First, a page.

Barnsdall was known throughout Los Angeles for her “unorthodox and radical” views. She was an outspoken feminist, led a bohemian lifestyle as a single, unmarried mother with theatrical aspirations, and had a desire to build a “utopian artists’ colony” on Olive Hill.[8] (Wright’s personal life and affairs made headlines too.) While her eccentricities may have given the City pause, it appears the California Art Club didn’t blink at the association. A short commentary from CAC President Edwin Roscoe Shrader (1878-1960) in the Club’s monthly publication, the California Art Club Bulletin read “Aline Barnsdall has brought to fruition her plans to establish a cultural centre amidst the beauty of Olive Hill. The California Art Club happily, gratefully, accepts its share in this great movement and opens on August 31 the palatial home granted to the Club for fifteen years as its new galleries and headquarters.”[9]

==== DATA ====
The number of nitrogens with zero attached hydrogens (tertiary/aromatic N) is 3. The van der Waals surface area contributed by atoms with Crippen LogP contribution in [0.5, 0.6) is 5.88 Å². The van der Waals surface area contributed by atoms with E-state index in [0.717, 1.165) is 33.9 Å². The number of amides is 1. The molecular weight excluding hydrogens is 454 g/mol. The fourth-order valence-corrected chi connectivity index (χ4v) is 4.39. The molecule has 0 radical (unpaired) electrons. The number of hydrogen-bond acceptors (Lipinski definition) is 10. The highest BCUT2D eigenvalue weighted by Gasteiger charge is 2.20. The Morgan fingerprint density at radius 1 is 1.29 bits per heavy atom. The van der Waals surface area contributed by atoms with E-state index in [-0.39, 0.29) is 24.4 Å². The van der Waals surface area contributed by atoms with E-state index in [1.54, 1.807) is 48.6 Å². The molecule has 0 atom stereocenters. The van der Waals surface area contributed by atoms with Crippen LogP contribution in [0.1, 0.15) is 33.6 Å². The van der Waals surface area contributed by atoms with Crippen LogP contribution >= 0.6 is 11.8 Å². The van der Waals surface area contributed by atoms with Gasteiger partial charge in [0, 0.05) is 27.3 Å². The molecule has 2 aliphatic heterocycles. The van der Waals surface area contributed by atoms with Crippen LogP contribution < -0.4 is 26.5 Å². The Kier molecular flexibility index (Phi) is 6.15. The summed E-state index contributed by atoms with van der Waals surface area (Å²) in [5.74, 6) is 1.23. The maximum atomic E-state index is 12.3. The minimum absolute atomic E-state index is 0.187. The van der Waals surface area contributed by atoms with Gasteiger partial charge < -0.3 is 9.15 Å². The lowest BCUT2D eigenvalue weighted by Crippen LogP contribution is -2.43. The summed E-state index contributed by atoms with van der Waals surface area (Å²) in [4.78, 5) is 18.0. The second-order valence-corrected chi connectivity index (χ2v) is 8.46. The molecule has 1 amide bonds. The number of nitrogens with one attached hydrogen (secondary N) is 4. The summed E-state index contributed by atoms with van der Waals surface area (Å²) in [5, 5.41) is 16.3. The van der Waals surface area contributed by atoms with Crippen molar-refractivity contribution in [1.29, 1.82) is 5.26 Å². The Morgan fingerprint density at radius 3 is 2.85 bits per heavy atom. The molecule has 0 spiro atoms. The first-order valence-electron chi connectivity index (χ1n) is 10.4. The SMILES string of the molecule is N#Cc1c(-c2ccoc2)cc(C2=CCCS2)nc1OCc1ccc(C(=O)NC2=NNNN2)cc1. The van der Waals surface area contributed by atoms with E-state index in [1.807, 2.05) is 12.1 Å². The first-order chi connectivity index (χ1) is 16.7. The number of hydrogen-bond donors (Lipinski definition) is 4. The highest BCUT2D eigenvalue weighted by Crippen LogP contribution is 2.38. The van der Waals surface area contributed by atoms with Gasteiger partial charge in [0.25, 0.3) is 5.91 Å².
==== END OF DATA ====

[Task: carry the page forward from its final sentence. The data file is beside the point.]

Miss Barnsdall was feted for her gift during a CAC Dinner at Otis Art Institute on January 20, 1927, while President Shrader delivered an address of acceptance.[10] The preparation for the August opening exhibition began earnestly about May 1, 1927, which included some remodelling to better accommodate the CAC’s desire to display artwork.[11] They needed gallery space in the new clubhouse, and the first floor guest bedroom was rearranged to accommodate this. Next, the “guest baths were removed along with the partitions separating the two bedrooms[12],” creating a major exhibition space. On August 13, it was announced that Mrs. Milford McClouth, a former assistant curator of the Los Angeles County Museum of History, Science and Art, was chosen to supervise the operations of the clubhouse, and H. K. Gavaza was recruited for the galleries.[13]